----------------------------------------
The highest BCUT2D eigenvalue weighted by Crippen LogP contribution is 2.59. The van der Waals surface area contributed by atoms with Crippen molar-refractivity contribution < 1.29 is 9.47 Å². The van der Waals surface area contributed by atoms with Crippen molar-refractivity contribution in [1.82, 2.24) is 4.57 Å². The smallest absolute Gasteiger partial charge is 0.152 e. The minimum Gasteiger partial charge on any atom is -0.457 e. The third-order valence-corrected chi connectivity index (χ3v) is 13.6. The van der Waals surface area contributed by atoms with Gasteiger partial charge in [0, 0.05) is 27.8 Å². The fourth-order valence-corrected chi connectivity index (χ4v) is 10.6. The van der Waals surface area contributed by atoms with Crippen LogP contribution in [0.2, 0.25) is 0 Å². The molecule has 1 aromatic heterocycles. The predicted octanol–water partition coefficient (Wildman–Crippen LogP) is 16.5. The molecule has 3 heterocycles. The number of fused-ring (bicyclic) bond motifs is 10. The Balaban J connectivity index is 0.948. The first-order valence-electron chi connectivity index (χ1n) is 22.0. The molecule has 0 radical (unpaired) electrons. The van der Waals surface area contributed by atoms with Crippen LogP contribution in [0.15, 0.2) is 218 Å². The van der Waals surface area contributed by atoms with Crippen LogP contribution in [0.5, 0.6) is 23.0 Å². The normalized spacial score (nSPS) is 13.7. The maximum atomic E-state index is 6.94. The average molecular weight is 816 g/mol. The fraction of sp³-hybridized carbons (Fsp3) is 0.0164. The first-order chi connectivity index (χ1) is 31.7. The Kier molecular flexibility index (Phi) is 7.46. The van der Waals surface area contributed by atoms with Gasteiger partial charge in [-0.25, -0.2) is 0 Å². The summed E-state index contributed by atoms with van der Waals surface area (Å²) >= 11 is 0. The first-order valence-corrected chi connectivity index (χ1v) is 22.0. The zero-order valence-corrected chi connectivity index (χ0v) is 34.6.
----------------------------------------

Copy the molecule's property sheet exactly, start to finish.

The highest BCUT2D eigenvalue weighted by Crippen LogP contribution is 2.59. The van der Waals surface area contributed by atoms with Crippen molar-refractivity contribution < 1.29 is 9.47 Å². The van der Waals surface area contributed by atoms with Crippen molar-refractivity contribution in [1.82, 2.24) is 4.57 Å². The smallest absolute Gasteiger partial charge is 0.152 e. The minimum Gasteiger partial charge on any atom is -0.457 e. The third-order valence-corrected chi connectivity index (χ3v) is 13.6. The van der Waals surface area contributed by atoms with Gasteiger partial charge in [0, 0.05) is 27.8 Å². The fourth-order valence-corrected chi connectivity index (χ4v) is 10.6. The van der Waals surface area contributed by atoms with Crippen LogP contribution in [0.2, 0.25) is 0 Å². The molecule has 1 aromatic heterocycles. The predicted octanol–water partition coefficient (Wildman–Crippen LogP) is 16.5. The molecule has 3 heterocycles. The number of fused-ring (bicyclic) bond motifs is 10. The Balaban J connectivity index is 0.948. The first-order valence-electron chi connectivity index (χ1n) is 22.0. The molecule has 0 radical (unpaired) electrons. The van der Waals surface area contributed by atoms with Crippen LogP contribution in [0.15, 0.2) is 218 Å². The van der Waals surface area contributed by atoms with Crippen LogP contribution in [0.5, 0.6) is 23.0 Å². The normalized spacial score (nSPS) is 13.7. The maximum atomic E-state index is 6.94. The average molecular weight is 816 g/mol. The fraction of sp³-hybridized carbons (Fsp3) is 0.0164. The first-order chi connectivity index (χ1) is 31.7. The Kier molecular flexibility index (Phi) is 7.46. The van der Waals surface area contributed by atoms with Gasteiger partial charge in [-0.25, -0.2) is 0 Å². The summed E-state index contributed by atoms with van der Waals surface area (Å²) >= 11 is 0. The first-order valence-corrected chi connectivity index (χ1v) is 22.0. The zero-order valence-corrected chi connectivity index (χ0v) is 34.6.